By Andrew Cawthorne
HAVANA, April 9 (Reuters) - Cuba's Roman Catholic Church, which won unprecedented access on the communist-run island during Pope John Paul's tour, said on Thursday it viewed Easter celebrations here as a test of the papal visit's legacy.
"It's like a thermometer. We will see if all those words were just for the moment, or if they were really intentions that stay for the future," Fernando de la Vega, spokesman for the Havana archbishop's office, told Reuters.
In keeping with its policy of not antagonizing Cuba's authorities by acting without permission, the church says it has made two "moderate" requests for the weekend celebrations.
One of those, to hold an open-air Mass on Saturday night in Havana's Cathedral Square to celebrate Christ's resurrection, has already been granted, said de la Vega. But the second request, for some churches to parade in streets an image of the crucified Christ on Easter Friday, has not been allowed.
Last weekend, a few churches in Havana were permitted to hold Palm Sunday processions outside their buildings. But attendance at church services was generally low, reflecting the still small number of practicing Catholics in Cuba.
"The big idea for the church is not to lose the space that we had won, thanks to the pope's visit, in the street, outside the places of worship," said de la Vega.
"But the idea is also not to do anything without permission because if there is trouble, we will be blamed."
After decades of being kept firmly in its place by Fidel Castro's government, the church hopes to build on concessions brought about by the papal visit in January.
The run-up to the visit was the first opportunity in decades for priests to hold services outside of their churches. Also, the broadcasting of the huge open-air papal Masses on state television was also a first since Fidel Castro's 1959 Marxist revolution and later proclamation of an atheist state.
During his visit, the Polish-born pope -- who received a courteous welcome from Castro and was warmly received by Cubans -- called for the church to be given more latitude.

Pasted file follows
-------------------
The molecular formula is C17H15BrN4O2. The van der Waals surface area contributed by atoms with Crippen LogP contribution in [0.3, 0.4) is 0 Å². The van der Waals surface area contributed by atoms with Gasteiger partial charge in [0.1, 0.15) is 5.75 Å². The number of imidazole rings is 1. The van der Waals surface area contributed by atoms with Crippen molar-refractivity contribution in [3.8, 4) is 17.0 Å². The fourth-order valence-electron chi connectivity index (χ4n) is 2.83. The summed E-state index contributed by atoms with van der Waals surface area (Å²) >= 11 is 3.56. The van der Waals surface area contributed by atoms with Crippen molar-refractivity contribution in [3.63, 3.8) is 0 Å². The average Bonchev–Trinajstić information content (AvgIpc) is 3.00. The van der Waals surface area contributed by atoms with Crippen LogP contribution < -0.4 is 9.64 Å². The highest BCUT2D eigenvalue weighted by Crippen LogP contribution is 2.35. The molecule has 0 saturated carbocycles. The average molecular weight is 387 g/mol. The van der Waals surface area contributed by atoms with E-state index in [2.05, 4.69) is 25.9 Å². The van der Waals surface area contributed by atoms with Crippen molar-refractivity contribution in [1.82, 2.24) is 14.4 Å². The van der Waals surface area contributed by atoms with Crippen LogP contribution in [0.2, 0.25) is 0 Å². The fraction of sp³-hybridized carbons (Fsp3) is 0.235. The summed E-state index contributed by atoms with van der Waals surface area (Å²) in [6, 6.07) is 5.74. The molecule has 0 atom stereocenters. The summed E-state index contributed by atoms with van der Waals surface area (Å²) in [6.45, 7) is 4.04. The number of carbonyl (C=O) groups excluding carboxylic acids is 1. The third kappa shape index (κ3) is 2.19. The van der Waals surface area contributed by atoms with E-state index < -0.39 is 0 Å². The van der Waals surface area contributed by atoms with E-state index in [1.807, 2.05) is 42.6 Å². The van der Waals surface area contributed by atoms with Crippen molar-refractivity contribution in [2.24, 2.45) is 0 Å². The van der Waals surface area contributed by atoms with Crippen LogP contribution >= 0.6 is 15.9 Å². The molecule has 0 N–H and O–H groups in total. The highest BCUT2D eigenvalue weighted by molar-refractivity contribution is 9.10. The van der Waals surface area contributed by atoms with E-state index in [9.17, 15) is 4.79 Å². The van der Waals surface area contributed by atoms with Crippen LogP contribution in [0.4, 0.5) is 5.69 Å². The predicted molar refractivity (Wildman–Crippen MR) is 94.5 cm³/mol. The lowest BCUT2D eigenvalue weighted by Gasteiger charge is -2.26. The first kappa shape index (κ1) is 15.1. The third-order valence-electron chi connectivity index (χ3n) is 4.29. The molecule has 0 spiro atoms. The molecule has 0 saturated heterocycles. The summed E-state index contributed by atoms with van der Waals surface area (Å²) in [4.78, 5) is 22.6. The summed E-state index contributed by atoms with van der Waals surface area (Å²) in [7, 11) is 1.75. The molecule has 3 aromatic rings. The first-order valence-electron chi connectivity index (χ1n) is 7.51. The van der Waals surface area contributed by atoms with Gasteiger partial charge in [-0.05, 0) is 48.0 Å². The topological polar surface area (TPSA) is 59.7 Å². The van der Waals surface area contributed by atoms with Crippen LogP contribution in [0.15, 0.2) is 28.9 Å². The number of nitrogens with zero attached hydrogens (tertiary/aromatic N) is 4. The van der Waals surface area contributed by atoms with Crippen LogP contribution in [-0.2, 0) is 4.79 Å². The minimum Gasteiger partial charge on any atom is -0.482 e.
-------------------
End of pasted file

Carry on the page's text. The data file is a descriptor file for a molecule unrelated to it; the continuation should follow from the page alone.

The pontiff reminded the world of Cuba again on Thursday by presiding in a Holy Week Mass which included a collection to buy medical supplies for the sick in the Caribbean island. In Havana, government spokesman Alejandro Gonzalez welcomed the measure as "positive" and said state aid agencies would be available to distribute the donations.
State media have given some short coverage of the Church's Easter plans. But unlike most of Latin America and the Caribbean, there are no public holidays in Cuba to mark Easter.
De la Vega said the Easter celebrations would test "the good faith" of both the church and government, and provide the Cuban people with another important religious focus.
"The number of people going to Masses -- and the number of baptisms -- is above levels before the pope's visit, but as a percentage of the population, it is still very low," he said, citing the example of his parish where just 300 out of 70,000 people attended church.
The Roman Catholic Church claims to be the leading religion, saying some 70 percent of Cuba's 11 million people are Catholics. That figure includes many followers of the Afro-Cuban religion Santeria, who see no conflict with Catholicism.
Many Cubans who call themselves Catholics, however, have never been to church and lack even basic knowledge of Christianity.
"Easter? I didn't even know it was Easter! The only thing people are waiting for at the moment is the baseball series," said Hernan Menendez, a student, referring to the culmination of the Cuban baseball championship.